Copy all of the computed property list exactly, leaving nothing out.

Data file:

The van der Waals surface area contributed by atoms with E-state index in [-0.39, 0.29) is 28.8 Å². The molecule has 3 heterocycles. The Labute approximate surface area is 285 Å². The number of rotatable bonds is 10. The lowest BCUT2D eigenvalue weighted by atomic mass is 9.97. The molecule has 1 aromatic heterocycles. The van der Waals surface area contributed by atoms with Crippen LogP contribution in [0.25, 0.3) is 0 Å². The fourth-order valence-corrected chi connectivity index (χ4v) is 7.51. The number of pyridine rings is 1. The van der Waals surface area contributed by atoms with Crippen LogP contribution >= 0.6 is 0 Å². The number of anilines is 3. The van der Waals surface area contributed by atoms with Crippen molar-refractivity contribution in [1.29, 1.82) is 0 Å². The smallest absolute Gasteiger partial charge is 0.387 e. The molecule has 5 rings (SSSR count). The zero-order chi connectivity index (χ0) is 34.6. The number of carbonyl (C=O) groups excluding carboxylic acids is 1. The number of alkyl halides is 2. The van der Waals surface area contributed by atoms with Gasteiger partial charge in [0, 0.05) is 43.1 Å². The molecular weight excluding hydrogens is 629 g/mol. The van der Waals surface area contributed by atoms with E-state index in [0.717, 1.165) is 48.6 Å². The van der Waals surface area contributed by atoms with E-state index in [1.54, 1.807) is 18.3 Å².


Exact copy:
The van der Waals surface area contributed by atoms with E-state index in [-0.39, 0.29) is 28.8 Å². The molecule has 3 heterocycles. The Labute approximate surface area is 285 Å². The number of rotatable bonds is 10. The lowest BCUT2D eigenvalue weighted by atomic mass is 9.97. The molecule has 1 aromatic heterocycles. The van der Waals surface area contributed by atoms with Crippen LogP contribution in [0.25, 0.3) is 0 Å². The fourth-order valence-corrected chi connectivity index (χ4v) is 7.51. The number of pyridine rings is 1. The van der Waals surface area contributed by atoms with Crippen LogP contribution >= 0.6 is 0 Å². The number of anilines is 3. The van der Waals surface area contributed by atoms with Crippen molar-refractivity contribution in [1.29, 1.82) is 0 Å². The smallest absolute Gasteiger partial charge is 0.387 e. The molecule has 5 rings (SSSR count). The zero-order chi connectivity index (χ0) is 34.6. The number of carbonyl (C=O) groups excluding carboxylic acids is 1. The number of alkyl halides is 2. The van der Waals surface area contributed by atoms with Gasteiger partial charge in [0, 0.05) is 43.1 Å². The molecular weight excluding hydrogens is 629 g/mol. The van der Waals surface area contributed by atoms with E-state index in [0.717, 1.165) is 48.6 Å². The van der Waals surface area contributed by atoms with E-state index in [1.54, 1.807) is 18.3 Å².